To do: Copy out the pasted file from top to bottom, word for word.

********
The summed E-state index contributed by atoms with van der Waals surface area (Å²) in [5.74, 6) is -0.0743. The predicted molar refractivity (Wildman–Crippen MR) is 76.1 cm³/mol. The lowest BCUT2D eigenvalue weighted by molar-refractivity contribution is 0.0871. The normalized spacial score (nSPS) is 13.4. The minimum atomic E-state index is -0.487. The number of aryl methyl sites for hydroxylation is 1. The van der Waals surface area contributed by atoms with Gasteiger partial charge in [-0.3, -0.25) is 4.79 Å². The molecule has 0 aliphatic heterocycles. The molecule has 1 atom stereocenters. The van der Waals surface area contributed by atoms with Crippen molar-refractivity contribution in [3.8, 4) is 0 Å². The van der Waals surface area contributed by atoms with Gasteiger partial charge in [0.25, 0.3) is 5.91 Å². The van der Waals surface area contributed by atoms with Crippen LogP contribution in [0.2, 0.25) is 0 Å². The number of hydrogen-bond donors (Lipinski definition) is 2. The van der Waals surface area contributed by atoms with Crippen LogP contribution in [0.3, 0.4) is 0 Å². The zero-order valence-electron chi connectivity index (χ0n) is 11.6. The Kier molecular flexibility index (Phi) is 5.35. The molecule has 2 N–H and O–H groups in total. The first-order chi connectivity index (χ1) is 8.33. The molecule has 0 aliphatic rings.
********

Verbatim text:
The summed E-state index contributed by atoms with van der Waals surface area (Å²) in [5.74, 6) is -0.0743. The predicted molar refractivity (Wildman–Crippen MR) is 76.1 cm³/mol. The lowest BCUT2D eigenvalue weighted by molar-refractivity contribution is 0.0871. The normalized spacial score (nSPS) is 13.4. The minimum atomic E-state index is -0.487. The number of aryl methyl sites for hydroxylation is 1. The van der Waals surface area contributed by atoms with Gasteiger partial charge in [-0.3, -0.25) is 4.79 Å². The molecule has 0 aliphatic heterocycles. The molecule has 1 atom stereocenters. The van der Waals surface area contributed by atoms with Crippen molar-refractivity contribution in [3.8, 4) is 0 Å². The van der Waals surface area contributed by atoms with Gasteiger partial charge in [0.25, 0.3) is 5.91 Å². The van der Waals surface area contributed by atoms with Crippen LogP contribution in [0.2, 0.25) is 0 Å². The number of hydrogen-bond donors (Lipinski definition) is 2. The van der Waals surface area contributed by atoms with Crippen LogP contribution in [0.3, 0.4) is 0 Å². The zero-order valence-electron chi connectivity index (χ0n) is 11.6. The Kier molecular flexibility index (Phi) is 5.35. The molecule has 2 N–H and O–H groups in total. The first-order chi connectivity index (χ1) is 8.33. The molecule has 0 aliphatic rings.